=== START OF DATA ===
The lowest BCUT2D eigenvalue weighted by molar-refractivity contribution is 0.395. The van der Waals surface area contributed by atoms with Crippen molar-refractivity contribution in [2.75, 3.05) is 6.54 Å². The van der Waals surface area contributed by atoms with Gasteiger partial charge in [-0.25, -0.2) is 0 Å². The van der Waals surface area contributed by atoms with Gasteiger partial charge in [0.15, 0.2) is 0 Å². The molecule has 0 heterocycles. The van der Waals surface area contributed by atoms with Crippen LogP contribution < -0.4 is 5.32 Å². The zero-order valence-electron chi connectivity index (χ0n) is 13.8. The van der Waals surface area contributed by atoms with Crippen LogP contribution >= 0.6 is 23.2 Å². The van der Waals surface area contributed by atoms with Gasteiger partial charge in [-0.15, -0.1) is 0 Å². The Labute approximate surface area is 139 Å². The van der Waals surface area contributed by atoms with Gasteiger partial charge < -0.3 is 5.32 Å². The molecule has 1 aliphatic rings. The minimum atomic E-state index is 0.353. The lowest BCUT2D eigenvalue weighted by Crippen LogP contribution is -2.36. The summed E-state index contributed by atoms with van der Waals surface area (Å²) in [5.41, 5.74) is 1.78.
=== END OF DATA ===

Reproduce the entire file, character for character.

The lowest BCUT2D eigenvalue weighted by molar-refractivity contribution is 0.395. The van der Waals surface area contributed by atoms with Crippen molar-refractivity contribution in [2.75, 3.05) is 6.54 Å². The van der Waals surface area contributed by atoms with Gasteiger partial charge in [-0.25, -0.2) is 0 Å². The van der Waals surface area contributed by atoms with Gasteiger partial charge in [0.15, 0.2) is 0 Å². The molecule has 0 heterocycles. The van der Waals surface area contributed by atoms with Crippen LogP contribution < -0.4 is 5.32 Å². The zero-order valence-electron chi connectivity index (χ0n) is 13.8. The van der Waals surface area contributed by atoms with Crippen LogP contribution >= 0.6 is 23.2 Å². The van der Waals surface area contributed by atoms with Gasteiger partial charge in [-0.15, -0.1) is 0 Å². The Labute approximate surface area is 139 Å². The van der Waals surface area contributed by atoms with Gasteiger partial charge < -0.3 is 5.32 Å². The molecule has 1 aliphatic rings. The minimum atomic E-state index is 0.353. The lowest BCUT2D eigenvalue weighted by Crippen LogP contribution is -2.36. The summed E-state index contributed by atoms with van der Waals surface area (Å²) in [5.41, 5.74) is 1.78.